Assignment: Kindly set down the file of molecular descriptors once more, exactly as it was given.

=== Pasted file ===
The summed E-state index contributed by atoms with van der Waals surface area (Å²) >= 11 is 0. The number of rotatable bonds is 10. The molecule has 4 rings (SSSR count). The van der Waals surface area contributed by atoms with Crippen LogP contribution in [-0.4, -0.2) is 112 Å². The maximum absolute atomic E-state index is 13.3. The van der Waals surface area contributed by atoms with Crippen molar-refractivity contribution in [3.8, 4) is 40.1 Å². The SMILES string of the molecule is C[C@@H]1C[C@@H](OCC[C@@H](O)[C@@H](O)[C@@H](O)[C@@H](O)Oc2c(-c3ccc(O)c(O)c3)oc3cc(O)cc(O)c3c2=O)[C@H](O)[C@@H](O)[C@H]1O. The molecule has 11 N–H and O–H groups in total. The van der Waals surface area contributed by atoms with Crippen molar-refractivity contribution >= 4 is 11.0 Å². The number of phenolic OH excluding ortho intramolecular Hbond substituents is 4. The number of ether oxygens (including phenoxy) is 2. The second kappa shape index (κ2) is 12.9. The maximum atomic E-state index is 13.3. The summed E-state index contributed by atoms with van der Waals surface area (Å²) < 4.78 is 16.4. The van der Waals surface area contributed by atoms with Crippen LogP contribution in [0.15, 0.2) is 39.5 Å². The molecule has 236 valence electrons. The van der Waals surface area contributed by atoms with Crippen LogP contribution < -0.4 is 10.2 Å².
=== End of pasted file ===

The summed E-state index contributed by atoms with van der Waals surface area (Å²) >= 11 is 0. The number of rotatable bonds is 10. The molecule has 4 rings (SSSR count). The van der Waals surface area contributed by atoms with Crippen LogP contribution in [-0.4, -0.2) is 112 Å². The maximum absolute atomic E-state index is 13.3. The van der Waals surface area contributed by atoms with Crippen molar-refractivity contribution in [3.8, 4) is 40.1 Å². The SMILES string of the molecule is C[C@@H]1C[C@@H](OCC[C@@H](O)[C@@H](O)[C@@H](O)[C@@H](O)Oc2c(-c3ccc(O)c(O)c3)oc3cc(O)cc(O)c3c2=O)[C@H](O)[C@@H](O)[C@H]1O. The molecule has 11 N–H and O–H groups in total. The van der Waals surface area contributed by atoms with Crippen molar-refractivity contribution >= 4 is 11.0 Å². The number of phenolic OH excluding ortho intramolecular Hbond substituents is 4. The number of ether oxygens (including phenoxy) is 2. The second kappa shape index (κ2) is 12.9. The maximum atomic E-state index is 13.3. The summed E-state index contributed by atoms with van der Waals surface area (Å²) < 4.78 is 16.4. The van der Waals surface area contributed by atoms with Crippen LogP contribution in [0.15, 0.2) is 39.5 Å². The molecule has 236 valence electrons. The van der Waals surface area contributed by atoms with Crippen LogP contribution < -0.4 is 10.2 Å².